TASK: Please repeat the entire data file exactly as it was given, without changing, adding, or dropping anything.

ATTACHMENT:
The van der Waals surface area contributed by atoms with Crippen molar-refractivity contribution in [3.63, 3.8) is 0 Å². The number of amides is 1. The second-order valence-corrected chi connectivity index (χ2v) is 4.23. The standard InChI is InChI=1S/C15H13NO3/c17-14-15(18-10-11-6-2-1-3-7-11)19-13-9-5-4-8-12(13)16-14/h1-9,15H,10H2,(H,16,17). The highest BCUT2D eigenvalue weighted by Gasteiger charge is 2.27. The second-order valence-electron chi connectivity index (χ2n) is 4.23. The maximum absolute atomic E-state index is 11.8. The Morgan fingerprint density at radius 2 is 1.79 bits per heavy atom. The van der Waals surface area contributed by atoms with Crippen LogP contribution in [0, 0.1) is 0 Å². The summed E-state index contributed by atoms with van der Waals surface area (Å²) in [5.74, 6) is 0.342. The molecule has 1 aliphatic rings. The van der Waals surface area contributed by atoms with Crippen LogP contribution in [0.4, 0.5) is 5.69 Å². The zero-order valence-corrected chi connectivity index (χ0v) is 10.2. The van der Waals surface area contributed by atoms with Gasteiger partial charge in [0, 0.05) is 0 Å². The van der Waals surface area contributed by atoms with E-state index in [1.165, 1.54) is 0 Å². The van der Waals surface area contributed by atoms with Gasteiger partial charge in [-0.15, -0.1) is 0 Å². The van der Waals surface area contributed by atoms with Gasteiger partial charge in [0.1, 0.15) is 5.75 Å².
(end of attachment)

The van der Waals surface area contributed by atoms with Crippen molar-refractivity contribution in [3.63, 3.8) is 0 Å². The number of amides is 1. The second-order valence-corrected chi connectivity index (χ2v) is 4.23. The standard InChI is InChI=1S/C15H13NO3/c17-14-15(18-10-11-6-2-1-3-7-11)19-13-9-5-4-8-12(13)16-14/h1-9,15H,10H2,(H,16,17). The highest BCUT2D eigenvalue weighted by Gasteiger charge is 2.27. The second-order valence-electron chi connectivity index (χ2n) is 4.23. The maximum absolute atomic E-state index is 11.8. The Morgan fingerprint density at radius 2 is 1.79 bits per heavy atom. The van der Waals surface area contributed by atoms with Crippen LogP contribution in [0, 0.1) is 0 Å². The summed E-state index contributed by atoms with van der Waals surface area (Å²) in [5.74, 6) is 0.342. The molecule has 1 aliphatic rings. The van der Waals surface area contributed by atoms with Crippen LogP contribution in [0.4, 0.5) is 5.69 Å². The zero-order valence-corrected chi connectivity index (χ0v) is 10.2. The van der Waals surface area contributed by atoms with Gasteiger partial charge in [0, 0.05) is 0 Å². The van der Waals surface area contributed by atoms with E-state index in [1.165, 1.54) is 0 Å². The van der Waals surface area contributed by atoms with Gasteiger partial charge in [-0.15, -0.1) is 0 Å². The van der Waals surface area contributed by atoms with Gasteiger partial charge in [0.1, 0.15) is 5.75 Å².